probably protecting that product with illegal weapons."

Nevedal and other marijuana backers said the ultimate solution was 
for Congress to fully legalize the drug, which she said would 
eliminate the need for growers to hide in the wilderness and truck in 
their water.

"When logging was unregulated, we saw horrific environmental 
consequences," she said. "And it's so easy for the media to pick up 
stories of grow sites that have been raided or busted. It's really 
hard to show a contrast of folks who are really doing a good job. 
What is being put out is the small percentage that are really blowing it."

For biologist Bauer, who's been using Google Earth images to study 
the scope of the operations, the link is clear. He said 24 
tributaries of the Eel River in Mendocino and Humboldt counties went 
dry last summer - and all of them had been used to water marijuana operations.

Bauer said it was common to see marijuana growers driving pickups 
with water tanks. And he said state officials last summer had chased 
down reports of trucks with 5,000-gallon tanks siphoning water from 
already-low rivers.

"That was happening all over the place - and good luck trying to 
catch them," he said. "We did catch one person doing it. We tried to 
capture others, but they're pretty wily."

Thompson recalled one brazen theft in Napa Valley two years ago, when 
a marijuana grower laid a pipe across two property lines to hook into 
a neighbor's electrical system to pump water to his crop.

Thompson, along with California's Democratic U.S. Sens. Dianne 
Feinstein and Barbara Boxer and three other House members from the 
state, wants the U.S. Sentencing Commission to create new penalties 
for environmental damage caused by marijuana cultivation. But he said 
the popularity of marijuana in some parts of the state had made it 
difficult to get juries to convict anyone on marijuana-related charges.

"It's hard, because a lot of times if someone is arrested, it's in an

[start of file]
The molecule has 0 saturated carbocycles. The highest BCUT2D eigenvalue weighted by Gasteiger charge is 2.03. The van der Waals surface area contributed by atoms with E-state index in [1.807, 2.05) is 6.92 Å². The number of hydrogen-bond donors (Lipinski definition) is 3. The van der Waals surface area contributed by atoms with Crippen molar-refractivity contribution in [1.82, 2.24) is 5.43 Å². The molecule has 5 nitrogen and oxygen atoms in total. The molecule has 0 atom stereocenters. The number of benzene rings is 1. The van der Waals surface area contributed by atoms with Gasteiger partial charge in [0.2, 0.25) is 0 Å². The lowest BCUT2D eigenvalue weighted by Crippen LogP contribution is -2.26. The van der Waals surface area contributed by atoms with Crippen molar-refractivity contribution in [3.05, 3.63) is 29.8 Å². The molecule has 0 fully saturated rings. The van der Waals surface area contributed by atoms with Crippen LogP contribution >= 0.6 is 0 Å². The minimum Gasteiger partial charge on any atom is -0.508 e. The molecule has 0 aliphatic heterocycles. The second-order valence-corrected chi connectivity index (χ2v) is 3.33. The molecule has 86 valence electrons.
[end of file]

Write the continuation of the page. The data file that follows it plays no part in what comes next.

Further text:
area where a lot of this is prevalent, and it's not always the 
easiest thing to get a jury of your peers to convict you," Thompson said.

Neither Thompson nor Garamendi said they were ready to fully legalize 
marijuana, though both acknowledged that it would make it easier to 
control growers.

"In Washington state and Colorado, the growing of marijuana becomes 
legal and regulated. That's not the case in California," Garamendi said.

Thompson said he was ready for a debate on the topic. That's likely 
to happen in 2016, if marijuana backers succeed in their plans to get 
legalization on the state ballot.

"If it were legal and regulated, you wouldn't have the growers 
ruining the countryside," Thompson said.

For now, Bauer hopes state lawmakers this spring will approve the 
governor's plan to add another 18 people to the Department of Fish 
and Wildlife and the State Water Resources Control Board to confront 
the issue. Bauer said the state particularly needs more game wardens 
and scientists.

With no end in sight for the state's long drought, Bauer is expecting 
more dry streams.

"We know it's going to be a bleak summer for stream flow and for fish 
and wildlife," he said. "We're going to have to try and make it work."
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MAP posted-by: Jay Bergstrom